- But for some proteoglycans, the protein core either extends across the lipid bilayer or is attached to the bilayer by a glycosylphosphotidylinositol (GPI) anchor.
Membrane Carbohydrate Structure
- Carbohydrates present in the plasma membrane as short sometimes branched chains of sugars attached either to exterior peripheral proteins (forming glycoproteins) or to the polar ends of phospholipid molecules in the outer lipid layer (forming glycolipids).
- Carbohydrate chains may consist of 2-60 monosaccharide units and can be either straight or branched.
- The oligosaccharide chains of membrane glycoproteins and glycolipids are formed by various combinations of six principal sugars D-galactose, D-mannose, L-fucose, N-acetylneuraminic acid (also called sialic acid), N-acetyl-D-glucosamine, and N-acetyl-D- galactosamine. All of these may be derived from glucose.
- The oligosaccharide side chains of glycoproteins and glycolipids are enormously diverse in their arrangement of sugars.
- Although they usually contain fewer than 15 sugars, they are often branched, and the sugars can be bonded together by a variety of covalent linkages—unlike the amino acids in a polypeptide chain, which are all linked by identical peptide bonds.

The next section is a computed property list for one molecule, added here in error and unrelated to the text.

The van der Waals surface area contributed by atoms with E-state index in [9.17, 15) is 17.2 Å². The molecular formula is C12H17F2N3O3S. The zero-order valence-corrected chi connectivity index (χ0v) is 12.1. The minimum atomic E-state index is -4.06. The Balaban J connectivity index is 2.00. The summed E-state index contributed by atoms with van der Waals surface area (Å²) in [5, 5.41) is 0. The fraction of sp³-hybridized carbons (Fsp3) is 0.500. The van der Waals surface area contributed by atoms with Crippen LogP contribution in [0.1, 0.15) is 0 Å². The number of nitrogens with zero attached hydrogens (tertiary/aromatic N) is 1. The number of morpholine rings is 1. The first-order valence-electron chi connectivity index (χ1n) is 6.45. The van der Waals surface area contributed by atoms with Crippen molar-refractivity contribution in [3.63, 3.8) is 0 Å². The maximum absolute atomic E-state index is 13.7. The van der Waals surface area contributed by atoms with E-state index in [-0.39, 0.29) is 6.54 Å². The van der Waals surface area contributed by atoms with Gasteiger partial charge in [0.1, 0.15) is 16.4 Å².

- Even three sugars can be put together to form hundreds of different trisaccharides.
- In principle, both the diversity and the exposed position of the oligosaccharides on the cell surface make them especially well-suited to a function in specific cell-recognition processes.
Functions of Membrane Carbohydrates
- Membrane carbohydrates perform two main functions: participate in cell recognition and adhesion, either cell-cell signaling or cell-pathogen interactions, and they have a structural role as a physical barrier.
- Blood groups are determined by cell surface carbohydrates of erythrocytes, and they also have the ability to trigger immunological responses.
- After an infection, endothelial cells near the injured tissue expose a type of proteins, known as selectins, in their plasma membranes. They recognize and bind carbohydrates of the plasma membrane of lymphocytes that go through the bloodstream. In this way, lymphocytes get attached to the blood vessel walls, can cross the endothelium and move to the infection focus.
- Carbohydrates as recognition molecules are also important during embryonic development.
- Carbohydrates of the plasma membrane are major recognition and attaching sites for pathogens during infection.
- The glycocalyx also has important functions in humans. It allows cells on the inside of blood vessels to withstand the strong flow of liquid across their surfaces.
- It protects microvilli in the gut, which absorb nutrients, and the glycocalyx even aids in the breakdown of food for this absorption by holding digestive enzymes in its coat.
- Certain plasma transport proteins, hormones, and enzymes are glycoproteins, and in these molecules, carbohydrate is important to physiological activity.
- Alberts, B., Johnson, A., Lewis, J., Raff, M., Roberts, K., & Walter, P. (2002). Molecular biology of the cell. New York: Garland Science.